Scientists at University of Southampton, UK are planning to grow lettuce on Mars in 2018 under the Project #LettuceOnMars. Under the project the team will grow small plants with gases obtained from the Martian atmosphere, with a minimum of material imported from Earth.
The aim of the project is to prove that plant life can thrive in the controlled greenhouse environment and that the resources on Mars can be appropriately managed to establish a permanent human settlement.
The scientists led by Suzanna Lucarotti will demonstrate their project via a payload in the form of lettuce that will be carried by Mars One Lander in 2018.
Mars One Lander will be launched by Mars One which is a not-for-profit foundation that aims to establish a permanent human settlement on Mars by 2026.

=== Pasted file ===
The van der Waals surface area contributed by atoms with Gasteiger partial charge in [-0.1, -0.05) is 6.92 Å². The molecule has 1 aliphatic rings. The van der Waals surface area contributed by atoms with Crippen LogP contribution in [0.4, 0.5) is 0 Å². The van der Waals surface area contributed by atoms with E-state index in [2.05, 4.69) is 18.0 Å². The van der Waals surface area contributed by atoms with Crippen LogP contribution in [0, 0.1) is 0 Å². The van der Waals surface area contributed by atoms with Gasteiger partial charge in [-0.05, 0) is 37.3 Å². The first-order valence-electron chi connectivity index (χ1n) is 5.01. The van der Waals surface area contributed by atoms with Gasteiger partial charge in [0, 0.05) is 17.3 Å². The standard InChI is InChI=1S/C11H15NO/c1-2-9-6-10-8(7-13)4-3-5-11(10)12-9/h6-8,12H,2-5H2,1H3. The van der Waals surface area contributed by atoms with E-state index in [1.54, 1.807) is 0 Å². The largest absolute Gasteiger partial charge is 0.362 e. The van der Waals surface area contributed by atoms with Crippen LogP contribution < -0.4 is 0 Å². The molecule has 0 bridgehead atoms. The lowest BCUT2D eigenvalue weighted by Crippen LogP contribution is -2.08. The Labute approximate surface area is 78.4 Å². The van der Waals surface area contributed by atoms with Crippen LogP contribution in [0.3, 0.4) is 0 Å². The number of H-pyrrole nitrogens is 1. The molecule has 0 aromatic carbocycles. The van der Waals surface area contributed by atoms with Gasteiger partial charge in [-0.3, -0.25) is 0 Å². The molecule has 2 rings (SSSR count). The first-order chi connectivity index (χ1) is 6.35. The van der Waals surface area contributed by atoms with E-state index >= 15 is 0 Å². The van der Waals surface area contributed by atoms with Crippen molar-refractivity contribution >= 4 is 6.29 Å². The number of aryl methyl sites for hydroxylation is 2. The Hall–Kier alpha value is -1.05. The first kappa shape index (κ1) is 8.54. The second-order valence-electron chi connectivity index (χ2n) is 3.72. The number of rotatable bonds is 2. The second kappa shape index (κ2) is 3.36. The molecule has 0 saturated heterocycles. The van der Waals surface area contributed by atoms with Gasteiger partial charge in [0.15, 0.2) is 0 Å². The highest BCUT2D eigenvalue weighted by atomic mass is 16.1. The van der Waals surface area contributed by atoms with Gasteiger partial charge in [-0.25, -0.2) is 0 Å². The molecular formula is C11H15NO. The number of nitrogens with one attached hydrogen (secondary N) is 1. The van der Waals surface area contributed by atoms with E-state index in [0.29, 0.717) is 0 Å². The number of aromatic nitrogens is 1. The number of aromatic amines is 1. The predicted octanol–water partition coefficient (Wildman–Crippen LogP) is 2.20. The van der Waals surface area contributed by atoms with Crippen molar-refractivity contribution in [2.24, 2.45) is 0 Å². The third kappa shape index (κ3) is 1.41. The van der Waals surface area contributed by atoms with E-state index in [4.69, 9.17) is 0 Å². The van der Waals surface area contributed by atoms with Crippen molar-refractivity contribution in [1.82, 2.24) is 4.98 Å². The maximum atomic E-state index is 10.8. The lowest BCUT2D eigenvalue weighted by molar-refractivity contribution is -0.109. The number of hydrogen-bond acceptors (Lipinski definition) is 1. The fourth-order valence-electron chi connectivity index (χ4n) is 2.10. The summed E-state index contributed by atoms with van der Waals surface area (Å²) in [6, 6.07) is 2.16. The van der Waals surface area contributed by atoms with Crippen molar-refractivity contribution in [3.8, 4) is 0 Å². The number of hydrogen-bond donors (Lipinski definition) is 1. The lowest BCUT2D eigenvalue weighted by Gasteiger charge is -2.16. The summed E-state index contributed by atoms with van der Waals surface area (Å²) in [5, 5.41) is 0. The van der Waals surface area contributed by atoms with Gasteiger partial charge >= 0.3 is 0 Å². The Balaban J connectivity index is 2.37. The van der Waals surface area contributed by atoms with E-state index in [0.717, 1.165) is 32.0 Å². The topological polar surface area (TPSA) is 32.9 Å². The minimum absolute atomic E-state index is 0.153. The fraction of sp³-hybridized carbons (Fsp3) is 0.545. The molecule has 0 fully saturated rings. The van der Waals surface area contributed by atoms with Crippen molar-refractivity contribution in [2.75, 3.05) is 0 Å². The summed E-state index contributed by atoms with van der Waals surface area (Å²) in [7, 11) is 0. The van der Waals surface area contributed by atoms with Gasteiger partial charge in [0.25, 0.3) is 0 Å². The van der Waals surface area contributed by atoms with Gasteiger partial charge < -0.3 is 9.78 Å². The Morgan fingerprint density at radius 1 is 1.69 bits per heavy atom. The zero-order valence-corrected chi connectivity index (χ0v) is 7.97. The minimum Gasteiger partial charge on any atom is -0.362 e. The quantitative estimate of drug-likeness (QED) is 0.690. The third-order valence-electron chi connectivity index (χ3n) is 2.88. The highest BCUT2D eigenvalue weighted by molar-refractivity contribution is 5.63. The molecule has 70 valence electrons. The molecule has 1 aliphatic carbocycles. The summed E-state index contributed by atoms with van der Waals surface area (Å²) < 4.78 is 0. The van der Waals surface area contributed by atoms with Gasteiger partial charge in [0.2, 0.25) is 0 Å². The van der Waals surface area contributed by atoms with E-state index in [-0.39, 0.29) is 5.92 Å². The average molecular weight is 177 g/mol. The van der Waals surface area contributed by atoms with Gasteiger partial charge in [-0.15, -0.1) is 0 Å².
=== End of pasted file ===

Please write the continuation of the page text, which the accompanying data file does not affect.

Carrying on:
How lettuce will be grown on Mars?
The greenhouse of the project would be launched from the Earth with lettuce seeds, water, nutrients and systems for atmospheric processing and monitoring.
As per the plans, on its way to Mars, the greenhouse will be powered down while the lettuce seeds will be frozen and will be reactivated again after Mars One Lander lands on the Red Planet. The activated powers will help in heating elements to maintain a temperature between 21°C and 24°C.
Whereas, Carbon Dioxide which is essential for the plants life will be extracted from the Martian atmosphere and will be processed before entering the growth chamber. Further, the lettuce will be grown without soil and water and nutrients will be sprayed on it on a regular interval.
When suitable environment will be created, the plants would start growing. On completion of the mission, the heaters would be switched to full power, exterminating all life in the payload.
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